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Where to Buy Ethical Face Masks in the UK

From 24th July it will be mandatory to wear a mask when entering a shop in England. Wearing a mask is also mandatory when using public transports, including Uber.

In Scotland it is already compulsory to wear a face mask on public transports and shops and in Wales, face coverings will be mandatory on public transport from 27 July.

The Welsh Government is also advising people to wear masks in crowded places where social distancing is not possible. Face coverings are also compulsory on public transport in Northern Ireland and The Republic of Ireland.

It seems that after all the initial confusion everybody now agrees that wearing a mask helps reducing the spread of the virus. As reported on The Independent, Professor Trish Greenhalgh, of Primary Care Health Sciences at the University of Oxford, said: “My mask protects you; yours protects me".

Sir Venki Ramakrishnan, president of the UK's national science academy, said everyone should carry a face covering when out and about. "Not wearing a face covering should be regarded as 'anti-social' in the same way as drink driving or failing to wear a seatbelt," he said.

Nevertheless, it remains paramount that the general public do not wear surgical face masks as they should be reserved for NHS staff and frontline workers only. Also, it is important to remember that wearing a face mask is not intended to replace other recommended measures to stop the spread of COVID-19, such as social distancing, washing your hands and refraining from touching your face.

The Environmental Cost of Disposable Masks

Many shops and businesses are offering disposable masks when customers don’t have their own but the potential damage of every single person in the UK using these masks is huge.

Conservationists have warned that this pandemic could spark a surge in ocean pollution– after finding disposable masks floating like jellyfish and waterlogged rubber gloves scattered across sea beds.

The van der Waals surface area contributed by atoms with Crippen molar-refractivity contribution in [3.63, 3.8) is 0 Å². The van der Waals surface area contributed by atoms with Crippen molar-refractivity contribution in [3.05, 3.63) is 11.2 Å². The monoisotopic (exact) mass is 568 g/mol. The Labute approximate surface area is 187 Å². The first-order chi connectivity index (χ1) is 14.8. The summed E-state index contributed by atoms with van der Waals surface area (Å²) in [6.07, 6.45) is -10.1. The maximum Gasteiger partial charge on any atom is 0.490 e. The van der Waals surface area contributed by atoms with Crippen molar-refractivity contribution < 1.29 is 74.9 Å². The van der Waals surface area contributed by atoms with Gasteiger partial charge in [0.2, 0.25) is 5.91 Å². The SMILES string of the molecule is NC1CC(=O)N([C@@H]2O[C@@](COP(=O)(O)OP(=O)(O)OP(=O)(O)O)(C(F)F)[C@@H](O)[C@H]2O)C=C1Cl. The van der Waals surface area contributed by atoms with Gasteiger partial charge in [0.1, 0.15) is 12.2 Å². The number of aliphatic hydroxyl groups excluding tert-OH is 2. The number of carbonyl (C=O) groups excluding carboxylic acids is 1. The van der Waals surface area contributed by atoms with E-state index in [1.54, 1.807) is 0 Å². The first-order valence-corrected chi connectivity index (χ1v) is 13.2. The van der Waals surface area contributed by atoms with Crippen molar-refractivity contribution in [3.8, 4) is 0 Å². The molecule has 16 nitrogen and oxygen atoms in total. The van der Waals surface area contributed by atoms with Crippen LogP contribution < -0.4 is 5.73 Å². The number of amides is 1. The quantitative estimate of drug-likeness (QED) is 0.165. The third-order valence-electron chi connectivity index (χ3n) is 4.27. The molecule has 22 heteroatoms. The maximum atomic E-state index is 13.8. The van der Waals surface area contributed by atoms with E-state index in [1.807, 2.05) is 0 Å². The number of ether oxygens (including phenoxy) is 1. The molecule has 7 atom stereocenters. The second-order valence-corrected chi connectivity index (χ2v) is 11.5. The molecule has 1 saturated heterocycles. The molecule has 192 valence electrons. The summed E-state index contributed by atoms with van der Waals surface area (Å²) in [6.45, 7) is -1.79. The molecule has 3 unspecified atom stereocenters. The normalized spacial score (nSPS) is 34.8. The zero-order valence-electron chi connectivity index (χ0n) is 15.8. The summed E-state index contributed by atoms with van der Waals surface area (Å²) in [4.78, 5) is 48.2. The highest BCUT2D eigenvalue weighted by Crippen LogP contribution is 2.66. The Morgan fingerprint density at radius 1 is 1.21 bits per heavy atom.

If every person in the UK used one single-use face mask each day for a year, it would create 66,000 tonnes of contaminated plastic waste, the report warns, and ten times more climate change impact than using reusable masks.

It’s great to know that we don’t really need to add up more plastic that cannot be disposed. So which options do we have?

 More Environmentally Friendly Solutions

- Make your own mask

 If you want to give it a try and make a face covering on your own, there are many tutorial on Youtube and a practical guide also on the government website , but if you’re not confident in your creative abilities, there is a wide choice of face covering that are ethically made or fair trade.

- Buy Reusable Face Coverings

 Here’s a small list of places to start from ( other than us   ) 

  • Fair and Fabulous
  • The Just Shop
  • All’s Fair
  • Karakorum
  • Just Trade UK
  • Where does it Come From

And a few local shops if you’re around the area:

  • Fairtrade St Michaels (Oxford)
  • Dan’s Refill Store (Chalfont St. Peter)
  • Siesta Crafts (Canterbury)
  • RISC - Reading International Solidarity Centre (Reading)
  • Gifted (Thaxted)

Aside from the health and environmental benefits of choosing a reusable mask, purchasing an ethically made face cover can help support small businesses staying afloat during one of the worst crisis we ever faced.

Practical Tips

4 ways to keep glasses from fogging when wearing a mask

  • Put your glasses over your mask, rather than underneath

  • Get an anti-fogging spray

  • Use a nose bridge. You can get self-adhesive aluminum strips online and attach it to your mask
  • Try washing your glasses with soap and water, then letting them air dry. The soap will leave behind a film that prevents glasses from fogging, although it’s best to avoid soaps that are made with lotion.

 

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Ways You Can Help - Covid-19 Response

 

 

Ours is not just a shop, it supports small producers groups in the developing world as well as local businesses here in the UK. You can still help bringing our mission forward.

Our gift card is a great present to give someone you love, they can choose what they like and redeem it when it's more convenient. Your gift will not only bring a smile to the person you give it to, but it will also allow us to keep providing work and support when it matters the most. 

This collection was born with the idea of supporting causes we care about while sending out a powerful and positive message. Now more than ever we feel there is a need to overcome fear reminding ourselves that we are all in this together. Our world might not be the same again, but this doesn't mean we cannot try to build a better one.

Who we are supporting:

Our Artisans: All the proceeds from the t-shirts will be donated to them in an effort to provide them a lifeline while both us and them are in lockdown. As working becomes impossible we still want to provide them with an income that can help them go through this difficult time.

FareShare: The London We Are One t-shirt will support FareShare in their effort to redistribute surplus food to frontline charities and community groups and ensure that those most vulnerable are not put at increased risk of hunger.